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FIELDS AND GARDENS
Potatoes are cultivated in the Southern Shan States and elsewhere, for instance in Putao. Sugar cane culture is widely distributed.
In most parts of Burma, tobacco is grown on in all about
120,000 acres. The indigenous varieties are of no great value commercially, perhaps because the processes of curing are either imperfectly understood or unskilfully practised. Burmese cheroots are well known, but for the most part are made of imported tobacco. Experiments with Virginia and Havana seed have been only moderately successful. But some of the best Burmese cigars are now made of tobacco grown at Danubyu from this seed and cured locally. Very little tobacco is put into the large green and white cheroots, wrapped in thanat leaves, which are smoked by every Burmese man and woman and by many children. No doubt there is a great future for tobacco cultivation in Burma; but it may be remote*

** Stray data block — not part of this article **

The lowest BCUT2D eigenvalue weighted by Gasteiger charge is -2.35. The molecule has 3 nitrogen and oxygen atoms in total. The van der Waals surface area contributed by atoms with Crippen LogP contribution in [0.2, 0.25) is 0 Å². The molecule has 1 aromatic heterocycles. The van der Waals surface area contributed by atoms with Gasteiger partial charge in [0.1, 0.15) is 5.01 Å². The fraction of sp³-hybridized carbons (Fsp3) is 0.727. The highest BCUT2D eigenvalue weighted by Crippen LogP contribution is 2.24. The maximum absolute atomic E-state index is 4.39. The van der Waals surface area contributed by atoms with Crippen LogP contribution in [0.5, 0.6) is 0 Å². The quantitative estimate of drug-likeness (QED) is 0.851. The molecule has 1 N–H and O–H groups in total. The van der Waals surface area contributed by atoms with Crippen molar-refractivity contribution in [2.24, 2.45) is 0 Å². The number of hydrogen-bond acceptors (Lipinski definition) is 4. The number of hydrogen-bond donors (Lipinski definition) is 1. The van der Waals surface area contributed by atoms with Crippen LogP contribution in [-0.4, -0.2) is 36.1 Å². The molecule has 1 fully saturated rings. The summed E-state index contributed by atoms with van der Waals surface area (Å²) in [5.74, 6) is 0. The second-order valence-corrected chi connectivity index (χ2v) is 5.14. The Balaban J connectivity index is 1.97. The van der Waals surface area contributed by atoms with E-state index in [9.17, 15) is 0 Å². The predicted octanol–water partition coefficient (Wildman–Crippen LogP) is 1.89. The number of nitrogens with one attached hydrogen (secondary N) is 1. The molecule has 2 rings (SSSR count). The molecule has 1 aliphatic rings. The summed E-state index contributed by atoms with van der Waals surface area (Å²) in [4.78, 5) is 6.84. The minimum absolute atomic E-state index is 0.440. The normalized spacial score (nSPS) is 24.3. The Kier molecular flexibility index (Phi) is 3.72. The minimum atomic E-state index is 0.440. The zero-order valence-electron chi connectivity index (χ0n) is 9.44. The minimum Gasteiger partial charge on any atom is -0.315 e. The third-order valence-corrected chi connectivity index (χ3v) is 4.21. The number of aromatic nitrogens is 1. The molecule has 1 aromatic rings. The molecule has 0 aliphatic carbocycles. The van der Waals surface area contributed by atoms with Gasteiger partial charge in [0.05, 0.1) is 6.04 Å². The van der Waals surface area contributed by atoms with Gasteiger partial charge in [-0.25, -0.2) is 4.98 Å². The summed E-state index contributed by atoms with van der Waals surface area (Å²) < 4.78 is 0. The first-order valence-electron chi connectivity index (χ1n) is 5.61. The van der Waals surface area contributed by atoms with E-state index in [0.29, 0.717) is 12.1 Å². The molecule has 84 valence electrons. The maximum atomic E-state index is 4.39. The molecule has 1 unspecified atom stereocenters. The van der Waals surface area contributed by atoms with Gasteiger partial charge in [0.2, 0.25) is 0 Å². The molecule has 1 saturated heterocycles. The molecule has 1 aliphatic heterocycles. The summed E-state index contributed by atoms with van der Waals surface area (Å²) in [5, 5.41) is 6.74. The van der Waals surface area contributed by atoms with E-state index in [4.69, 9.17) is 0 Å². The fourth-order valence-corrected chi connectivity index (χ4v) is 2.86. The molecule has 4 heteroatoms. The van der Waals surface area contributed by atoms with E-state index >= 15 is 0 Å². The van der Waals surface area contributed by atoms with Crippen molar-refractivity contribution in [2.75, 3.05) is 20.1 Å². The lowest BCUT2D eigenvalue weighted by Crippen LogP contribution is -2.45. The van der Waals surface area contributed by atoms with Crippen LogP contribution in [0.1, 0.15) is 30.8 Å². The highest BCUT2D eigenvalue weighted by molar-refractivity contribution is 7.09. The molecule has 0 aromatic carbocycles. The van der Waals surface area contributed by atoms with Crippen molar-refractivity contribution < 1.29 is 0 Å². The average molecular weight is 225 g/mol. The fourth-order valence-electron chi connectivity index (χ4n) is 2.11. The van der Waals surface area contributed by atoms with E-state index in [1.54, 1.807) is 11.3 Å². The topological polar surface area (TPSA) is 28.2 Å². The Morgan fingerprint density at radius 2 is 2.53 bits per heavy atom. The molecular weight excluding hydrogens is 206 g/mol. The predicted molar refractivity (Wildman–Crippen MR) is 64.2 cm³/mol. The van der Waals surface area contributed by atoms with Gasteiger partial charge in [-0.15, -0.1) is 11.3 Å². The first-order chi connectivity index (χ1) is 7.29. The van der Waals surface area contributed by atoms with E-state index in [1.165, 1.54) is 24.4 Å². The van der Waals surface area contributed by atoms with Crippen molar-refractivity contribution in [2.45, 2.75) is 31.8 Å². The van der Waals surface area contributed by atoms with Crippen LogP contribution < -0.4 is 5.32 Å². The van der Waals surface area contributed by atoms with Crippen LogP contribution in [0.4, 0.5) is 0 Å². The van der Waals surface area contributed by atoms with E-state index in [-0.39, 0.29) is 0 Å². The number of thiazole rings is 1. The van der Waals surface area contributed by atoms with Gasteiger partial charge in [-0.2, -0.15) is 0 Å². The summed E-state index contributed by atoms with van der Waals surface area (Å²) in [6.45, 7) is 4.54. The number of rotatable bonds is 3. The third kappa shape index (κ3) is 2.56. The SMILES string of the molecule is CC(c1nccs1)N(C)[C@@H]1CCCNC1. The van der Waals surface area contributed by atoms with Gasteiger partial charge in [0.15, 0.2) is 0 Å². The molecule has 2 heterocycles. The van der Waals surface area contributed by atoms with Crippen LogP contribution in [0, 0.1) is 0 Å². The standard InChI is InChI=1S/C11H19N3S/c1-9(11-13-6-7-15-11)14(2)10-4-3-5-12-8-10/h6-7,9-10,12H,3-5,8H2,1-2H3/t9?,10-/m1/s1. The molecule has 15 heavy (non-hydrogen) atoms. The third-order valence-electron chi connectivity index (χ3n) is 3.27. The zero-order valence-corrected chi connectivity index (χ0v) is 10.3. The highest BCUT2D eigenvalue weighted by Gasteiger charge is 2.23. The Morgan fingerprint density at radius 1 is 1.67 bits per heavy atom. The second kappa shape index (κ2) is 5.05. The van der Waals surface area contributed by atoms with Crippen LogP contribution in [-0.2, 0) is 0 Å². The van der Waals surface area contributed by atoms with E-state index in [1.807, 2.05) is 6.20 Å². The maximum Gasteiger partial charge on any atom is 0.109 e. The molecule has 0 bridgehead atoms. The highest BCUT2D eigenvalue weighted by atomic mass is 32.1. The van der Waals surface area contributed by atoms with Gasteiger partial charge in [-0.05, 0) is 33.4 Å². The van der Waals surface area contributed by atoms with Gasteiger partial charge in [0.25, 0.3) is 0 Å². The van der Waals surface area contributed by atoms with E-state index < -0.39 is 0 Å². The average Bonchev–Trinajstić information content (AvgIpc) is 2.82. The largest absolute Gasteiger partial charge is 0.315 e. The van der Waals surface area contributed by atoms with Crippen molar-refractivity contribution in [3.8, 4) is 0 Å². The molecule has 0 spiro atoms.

The betel-palm (Areca catechu), called by the Burmese kun, is widely cultivated and also grows by nature. From association of name and use may here be mentioned the betel vine (Piper betle) grown in dry districts and producing betel leaves for chewing. This is a very valuable product.
Cotton is grown largely in Sagaing, Myingyan, Meiktila, Lower Chindwin, and Thayetmyo, to a less extent elsewhere. The area under cotton is about 300,000 acres, the annual out-turn about 12,000 tons.
Rubber is grown with success in plantations in Mergui,
Fig. 58. Burmese cheroot.